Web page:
Understanding the Problems Behind Using Cannabis to Fight Cancer

Cannabis Background

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1.  Quality

Unless you live in an area where medical marijuana is standardized, there is the matter of where the plant is grown and prepared, as these things can vastly affect the amount of active chemicals found in the plant, and thus, how much is available for the body to use.

 

SEE ALSO: Is Your Marijuana Laced with Pesticides?

2. Type

If you have any experience with marijuana at all, you know that there are dozens of different types of plants and there is no set standard for which type (and whether natural or synthetic) is the most effective and/or which types of cancer best respond to which type of marijuana.

 

3. Dosage

This is perhaps the biggest factor. There is no known set amount that will work best. Should you smoke it, eat it, use cannabis oil, or tinctures? Any of these methods will have a variable dose, which makes it very difficult, if not impossible, to measure the intake. This is why many researchers are trying to use alternative dosing methods such as using whole-plant extracts that contain a specific amount of cannabinoids. This whole plant extract would be a spray that you use under your tongue. The dosage would be exact, but this is still in the experimental stages.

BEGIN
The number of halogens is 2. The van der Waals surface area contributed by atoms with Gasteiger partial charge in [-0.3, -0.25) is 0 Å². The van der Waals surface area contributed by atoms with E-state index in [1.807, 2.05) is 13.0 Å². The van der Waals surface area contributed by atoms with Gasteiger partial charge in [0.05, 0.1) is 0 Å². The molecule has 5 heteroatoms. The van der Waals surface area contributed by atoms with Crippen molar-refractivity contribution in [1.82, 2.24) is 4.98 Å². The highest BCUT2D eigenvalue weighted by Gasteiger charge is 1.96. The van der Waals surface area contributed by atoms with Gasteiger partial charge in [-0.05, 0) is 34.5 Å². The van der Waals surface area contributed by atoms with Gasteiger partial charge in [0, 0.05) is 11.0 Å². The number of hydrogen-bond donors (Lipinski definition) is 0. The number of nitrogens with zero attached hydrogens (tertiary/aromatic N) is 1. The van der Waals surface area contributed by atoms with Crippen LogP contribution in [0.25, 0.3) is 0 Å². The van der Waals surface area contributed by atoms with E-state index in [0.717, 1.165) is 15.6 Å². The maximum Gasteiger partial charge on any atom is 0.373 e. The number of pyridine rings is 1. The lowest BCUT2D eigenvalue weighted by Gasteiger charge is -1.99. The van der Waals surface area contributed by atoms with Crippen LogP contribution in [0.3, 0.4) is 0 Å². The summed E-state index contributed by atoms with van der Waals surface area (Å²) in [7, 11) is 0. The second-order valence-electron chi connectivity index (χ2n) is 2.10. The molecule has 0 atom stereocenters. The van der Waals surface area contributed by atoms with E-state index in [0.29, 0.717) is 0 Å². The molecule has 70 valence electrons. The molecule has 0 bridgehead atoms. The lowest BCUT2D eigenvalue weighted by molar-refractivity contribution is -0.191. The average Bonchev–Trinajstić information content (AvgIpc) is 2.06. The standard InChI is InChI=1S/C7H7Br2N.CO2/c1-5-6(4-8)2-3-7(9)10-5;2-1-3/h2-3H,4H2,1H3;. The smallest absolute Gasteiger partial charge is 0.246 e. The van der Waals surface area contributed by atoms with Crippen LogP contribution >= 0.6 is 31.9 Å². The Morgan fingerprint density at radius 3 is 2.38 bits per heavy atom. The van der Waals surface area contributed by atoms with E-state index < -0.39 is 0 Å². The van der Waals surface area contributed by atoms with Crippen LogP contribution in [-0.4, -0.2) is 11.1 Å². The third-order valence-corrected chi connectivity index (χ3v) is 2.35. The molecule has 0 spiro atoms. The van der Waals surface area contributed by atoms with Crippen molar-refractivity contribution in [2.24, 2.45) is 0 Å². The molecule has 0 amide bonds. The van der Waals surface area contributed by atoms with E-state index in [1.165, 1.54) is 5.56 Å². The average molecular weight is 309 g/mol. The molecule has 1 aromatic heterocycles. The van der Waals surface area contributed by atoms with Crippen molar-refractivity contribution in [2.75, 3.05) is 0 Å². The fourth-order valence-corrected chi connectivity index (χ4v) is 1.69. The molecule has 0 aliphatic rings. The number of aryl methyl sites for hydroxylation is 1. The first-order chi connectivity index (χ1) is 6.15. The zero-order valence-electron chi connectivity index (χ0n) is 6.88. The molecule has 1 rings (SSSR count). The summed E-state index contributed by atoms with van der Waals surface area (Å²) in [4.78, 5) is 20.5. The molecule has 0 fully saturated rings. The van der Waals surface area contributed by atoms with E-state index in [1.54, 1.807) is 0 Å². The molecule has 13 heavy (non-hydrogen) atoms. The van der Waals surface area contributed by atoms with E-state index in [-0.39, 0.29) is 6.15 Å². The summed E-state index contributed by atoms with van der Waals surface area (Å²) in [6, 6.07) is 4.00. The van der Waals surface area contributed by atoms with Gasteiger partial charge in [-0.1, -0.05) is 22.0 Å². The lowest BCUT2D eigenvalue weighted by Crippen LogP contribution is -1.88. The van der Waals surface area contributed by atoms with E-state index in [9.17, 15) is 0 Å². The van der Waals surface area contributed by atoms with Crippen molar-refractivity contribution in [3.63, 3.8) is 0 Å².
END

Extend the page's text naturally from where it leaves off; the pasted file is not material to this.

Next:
4. Side Effects

Although it’s believed that natural cannabinoids are safe, they are not risk free. Cannabinoids sometimes increase a person’s heart rate and might interact with other drugs, especially antihistamines and antidepressants. They might also affect the way that chemotherapy drugs work in the body.

There is a great deal of interesting research being done about what role cannabinoids will most likely take in the fight against cancer. There need to be more studies done and more individual stories offered, with detailed notes, about how they used cannabis to cure their own cancer or other chronic diseases.

References:

Scienceblog.cancerresearchuk.org

News.nationalgeographic.com

Cancer.gov

Sciencebasedmedicine.org

Optiderma.com

Targeting CB2-GPR55 receptor heteromers modulates cancer cell signaling, Estefanía Moreno, et al., J Biol Chem, published online 18 June 2014.

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